Like clockwork, the 2016 edition of YouTube’s annual Rewind retrospective video is here to sweep us back through all the whimsy and virality that made its way across the streaming site in the past year. For 2016, YouTube lined up an impressive roster of over 200 creators and artists like Hannah Hart, Casey Niestat, the Slow Mo Guys, Unbox Therapy and (of course) James Corden’s Carpool Karaoke team to recreate the most popular videos, memes and songs from the past year, including the bottle flip heard round the world. The whole package is wrapped up in a new mashup by The Hood Internet and remixed by Major Lazer, but first: the Rock and his infamous fanny pack get to do the intro.
All told, the top 10 videos on YouTube this year had a collective 550 million views for a combined 25 million hours of time spent watching. Adele’s Carpool Karaoke naturally topped the list with nearly 136 million views alone, followed by latecomer Pen-Pineapple-Apple-Pen with 95 million and homegrown curiosity channel What’s Inside? with nearly 60 million views on its “What’s Inside a Rattlesnake Rattle?” video.
Also new this year: YouTube filmed a couple of the Rewind 2016 scenes in 360 video as a dizzying Easter Egg for the superfans.
Source: YouTube Blog
Nope, we’re not done adding phones to our buyer’s guide. Hot on the heels of inducting the new iPhones (and before that, the Galaxy S7 and HTC 10), we’re tossing in both of the new Google phones, the Pixel and Pixel XL. While we’re at it, we decided the PlayStation VR deserved a spot in our gaming section right alongside other premium virtual reality headsets like the Oculus Rift and HTC Vive. At the opposite end of the price spectrum, the $50 Amazon Echo Dot is a great value at that price. Lastly, GoPro — a staple company in this list — earns a spot for its newest flagship action camera, the Hero5 Black. Find all that in more in our buyer’s guide, and stay tuned for our next round of additions, likely sometime after CES.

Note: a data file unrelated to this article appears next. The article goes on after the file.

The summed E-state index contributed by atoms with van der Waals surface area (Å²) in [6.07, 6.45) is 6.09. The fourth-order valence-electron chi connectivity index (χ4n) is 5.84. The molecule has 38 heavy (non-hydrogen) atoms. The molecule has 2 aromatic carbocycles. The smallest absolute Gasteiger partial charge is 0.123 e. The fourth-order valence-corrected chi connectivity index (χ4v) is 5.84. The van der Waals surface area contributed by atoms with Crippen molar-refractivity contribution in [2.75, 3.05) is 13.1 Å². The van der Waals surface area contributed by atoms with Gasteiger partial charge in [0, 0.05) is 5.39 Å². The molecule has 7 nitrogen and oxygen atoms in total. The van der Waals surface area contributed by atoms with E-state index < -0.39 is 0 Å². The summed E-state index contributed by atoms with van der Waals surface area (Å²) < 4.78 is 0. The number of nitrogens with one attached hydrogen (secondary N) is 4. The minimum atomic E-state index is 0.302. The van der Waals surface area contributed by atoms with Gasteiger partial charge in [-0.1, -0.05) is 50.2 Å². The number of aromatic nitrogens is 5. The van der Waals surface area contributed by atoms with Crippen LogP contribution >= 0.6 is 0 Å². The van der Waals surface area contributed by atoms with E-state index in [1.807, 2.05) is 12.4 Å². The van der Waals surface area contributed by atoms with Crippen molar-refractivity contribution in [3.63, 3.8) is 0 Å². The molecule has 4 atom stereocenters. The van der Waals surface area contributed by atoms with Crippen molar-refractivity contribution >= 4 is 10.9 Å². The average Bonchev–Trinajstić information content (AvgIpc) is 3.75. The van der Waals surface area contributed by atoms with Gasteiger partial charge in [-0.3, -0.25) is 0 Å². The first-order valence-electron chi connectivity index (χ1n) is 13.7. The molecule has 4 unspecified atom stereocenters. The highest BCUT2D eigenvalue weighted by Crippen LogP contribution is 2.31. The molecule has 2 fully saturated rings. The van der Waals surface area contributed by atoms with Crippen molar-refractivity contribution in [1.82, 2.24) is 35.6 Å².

Source: Engadget Buyer’s Guide
You can now visit New York’s elaborate department store holiday window displays without fighting a billion other tourists. Google’s “Window Wonderland” app lets you visit Barney’s, Saks Fifth Avenue, Bloomingdale’s and 15 other stores. The company says it created a new technique to stitch hundreds of high-res photos into “rich, lifelike panoramas.” Viewed on a Daydream or other VR headset, “you can even be surrounded by the sounds and sights of the city streets, taking in the storefront view alongside other onlookers,” Google says.
Some highlights are Lord & Taylor’s “Enchanted Forest” with ice skating bunnies and fishing raccoons, a weirdly unseasonable jungle theme from Bergdorf Goodman, Bloomingdales’ glowing chandeliers and a slightly nightmarish Christmas candy-inspired couture theme from Saks Fifth Avenue. Barney’s, meanwhile has installations from South Park creators Matt Stone and Trey Parker, and another from visual artist Nick cave around race and gender in sculpture. Both are in support of the #LovePeaceJoyProject charity campaign.